News & Events
Retirement villages hold a key to providing affordable housing in Victoria
June 11, 2021
OCAV has called on the Victorian government to reinvest in the independent living retirement village sector and to make it easier for not-for-profit providers with a successful housing track record to become community housing providers.
The call was made in our submission to the Victorian government’s ten-year social and affordable housing strategy for Victoria.
OCAV also called out the government for barely mentioning the housing needs of older people in the consultation paper, this is despite the paper listing the elderly as one of four areas under ‘changing profile of need.’
“In our view, the Government must produce more housing that is suitable for and available to older people at risk of homelessness, and especially older women,” Phillip Wohlers, CEO of OCAV, said.
“It is time for affordable housing to be treated as essential infrastructure and not a nice-to-have policy. The pandemic has exposed the cracks in the housing system and highlighted the critical link between safe, secure and affordable housing and good health and wellbeing, particularly in older age.”
From OCAV’s perspective, little advance can be made in Victoria unless the Federal Government legislates for affordable housing.
The International Covenant on Economic, Social and Cultural Rights, to which Australia is a signatory, recognises the right to adequate housing in Article 11. However, at a domestic level, Australia currently does not legally recognise housing as a human right. Both France and Scotland have codified the right to adequate housing, while UK legislation places a responsibility on local government to provide housing for those in need.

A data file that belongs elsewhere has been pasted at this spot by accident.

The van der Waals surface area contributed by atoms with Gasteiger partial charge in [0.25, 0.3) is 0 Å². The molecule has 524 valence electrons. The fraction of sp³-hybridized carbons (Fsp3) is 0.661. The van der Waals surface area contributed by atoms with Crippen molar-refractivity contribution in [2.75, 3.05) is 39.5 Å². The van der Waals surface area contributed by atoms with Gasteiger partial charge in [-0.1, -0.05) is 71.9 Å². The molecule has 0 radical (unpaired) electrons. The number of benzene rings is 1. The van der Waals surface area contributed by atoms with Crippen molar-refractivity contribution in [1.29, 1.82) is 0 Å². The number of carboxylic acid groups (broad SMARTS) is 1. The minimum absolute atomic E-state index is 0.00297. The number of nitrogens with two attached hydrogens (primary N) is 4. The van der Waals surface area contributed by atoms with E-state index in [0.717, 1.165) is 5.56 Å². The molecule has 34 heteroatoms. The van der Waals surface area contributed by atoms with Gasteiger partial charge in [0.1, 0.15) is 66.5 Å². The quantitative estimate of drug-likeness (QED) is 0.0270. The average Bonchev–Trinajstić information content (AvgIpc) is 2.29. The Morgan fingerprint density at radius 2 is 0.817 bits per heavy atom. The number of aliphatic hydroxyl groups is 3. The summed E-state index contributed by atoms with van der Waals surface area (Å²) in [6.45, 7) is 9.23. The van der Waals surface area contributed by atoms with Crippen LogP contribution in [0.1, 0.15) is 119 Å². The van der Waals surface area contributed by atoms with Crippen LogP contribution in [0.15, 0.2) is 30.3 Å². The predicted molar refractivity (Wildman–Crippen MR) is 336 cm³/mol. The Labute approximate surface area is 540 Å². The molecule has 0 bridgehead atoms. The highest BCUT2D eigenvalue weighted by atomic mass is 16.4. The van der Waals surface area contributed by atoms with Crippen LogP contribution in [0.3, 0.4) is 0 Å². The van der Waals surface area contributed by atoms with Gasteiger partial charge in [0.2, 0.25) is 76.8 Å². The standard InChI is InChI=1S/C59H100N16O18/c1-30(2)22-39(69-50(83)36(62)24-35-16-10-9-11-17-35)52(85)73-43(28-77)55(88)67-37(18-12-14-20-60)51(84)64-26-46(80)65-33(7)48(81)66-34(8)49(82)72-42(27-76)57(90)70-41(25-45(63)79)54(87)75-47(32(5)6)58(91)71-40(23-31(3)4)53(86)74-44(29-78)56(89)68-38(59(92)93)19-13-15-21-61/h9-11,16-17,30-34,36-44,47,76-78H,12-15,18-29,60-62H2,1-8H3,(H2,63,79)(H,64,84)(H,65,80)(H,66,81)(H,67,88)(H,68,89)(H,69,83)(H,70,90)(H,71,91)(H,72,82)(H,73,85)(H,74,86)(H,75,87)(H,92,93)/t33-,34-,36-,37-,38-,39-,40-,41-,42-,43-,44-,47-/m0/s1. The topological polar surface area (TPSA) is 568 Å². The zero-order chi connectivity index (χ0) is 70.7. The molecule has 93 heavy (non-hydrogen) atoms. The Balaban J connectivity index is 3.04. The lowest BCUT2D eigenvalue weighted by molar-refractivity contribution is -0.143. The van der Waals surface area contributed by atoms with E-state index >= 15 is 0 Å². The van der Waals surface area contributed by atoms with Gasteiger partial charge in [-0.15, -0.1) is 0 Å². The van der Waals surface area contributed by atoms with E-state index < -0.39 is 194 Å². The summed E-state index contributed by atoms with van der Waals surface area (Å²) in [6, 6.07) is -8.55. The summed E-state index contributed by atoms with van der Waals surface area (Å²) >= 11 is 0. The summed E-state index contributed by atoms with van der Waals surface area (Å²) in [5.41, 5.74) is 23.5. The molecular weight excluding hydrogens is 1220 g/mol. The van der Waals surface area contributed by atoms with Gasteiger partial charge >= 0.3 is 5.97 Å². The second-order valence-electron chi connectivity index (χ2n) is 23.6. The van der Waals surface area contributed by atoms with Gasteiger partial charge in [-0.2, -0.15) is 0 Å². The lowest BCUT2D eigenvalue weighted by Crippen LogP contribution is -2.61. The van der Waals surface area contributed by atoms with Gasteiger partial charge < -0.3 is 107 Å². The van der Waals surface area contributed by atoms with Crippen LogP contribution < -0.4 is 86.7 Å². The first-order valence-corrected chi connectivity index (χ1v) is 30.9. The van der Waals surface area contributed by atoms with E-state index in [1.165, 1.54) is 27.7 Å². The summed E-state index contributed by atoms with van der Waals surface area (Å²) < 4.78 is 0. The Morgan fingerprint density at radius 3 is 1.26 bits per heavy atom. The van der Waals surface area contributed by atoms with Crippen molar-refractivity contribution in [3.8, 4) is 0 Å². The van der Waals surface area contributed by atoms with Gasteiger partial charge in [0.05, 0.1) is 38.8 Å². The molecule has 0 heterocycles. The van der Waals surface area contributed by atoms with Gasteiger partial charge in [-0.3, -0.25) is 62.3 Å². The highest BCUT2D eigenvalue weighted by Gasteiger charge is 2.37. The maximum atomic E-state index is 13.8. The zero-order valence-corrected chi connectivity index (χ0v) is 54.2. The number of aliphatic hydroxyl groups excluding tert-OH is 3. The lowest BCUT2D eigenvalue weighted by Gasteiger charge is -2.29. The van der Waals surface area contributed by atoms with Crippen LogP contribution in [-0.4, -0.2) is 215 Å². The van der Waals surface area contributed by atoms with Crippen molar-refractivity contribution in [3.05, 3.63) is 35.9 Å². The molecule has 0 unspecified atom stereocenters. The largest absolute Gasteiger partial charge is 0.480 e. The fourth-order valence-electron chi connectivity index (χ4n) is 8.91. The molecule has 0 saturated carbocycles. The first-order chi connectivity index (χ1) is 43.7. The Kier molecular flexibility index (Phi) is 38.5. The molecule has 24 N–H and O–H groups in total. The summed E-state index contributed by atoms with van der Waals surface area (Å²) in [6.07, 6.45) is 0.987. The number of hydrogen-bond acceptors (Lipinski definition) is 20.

Mr Wohlers also pointed to the tax system that incentivises multiple home ownership as a financial asset and drives up its price. The assumption built into the Australian retirement housing system is that on retirement, people own their own home. This is absolutely not the case for all older people, and for women, it is even less likely,” Mr Wohlers said.
“There is a significant gap in wealth and asset accumulation between men and women. Pension payments do not cover basic living expenses particularly for those in the private rental market.”
Looking to immediate solutions, OCAV believes that the government could make far better use of retirement living providers who now provide affordable housing to older Victoria and who could do much more.
“We can scale up with the appropriate investment at the right time. We need the government to change affordable housing eligibility and registered housing provider requirements to allow organisations such as ours to play a more active part,” Mr Wohlers said.
“The potential is there, just open the door and talk with us.”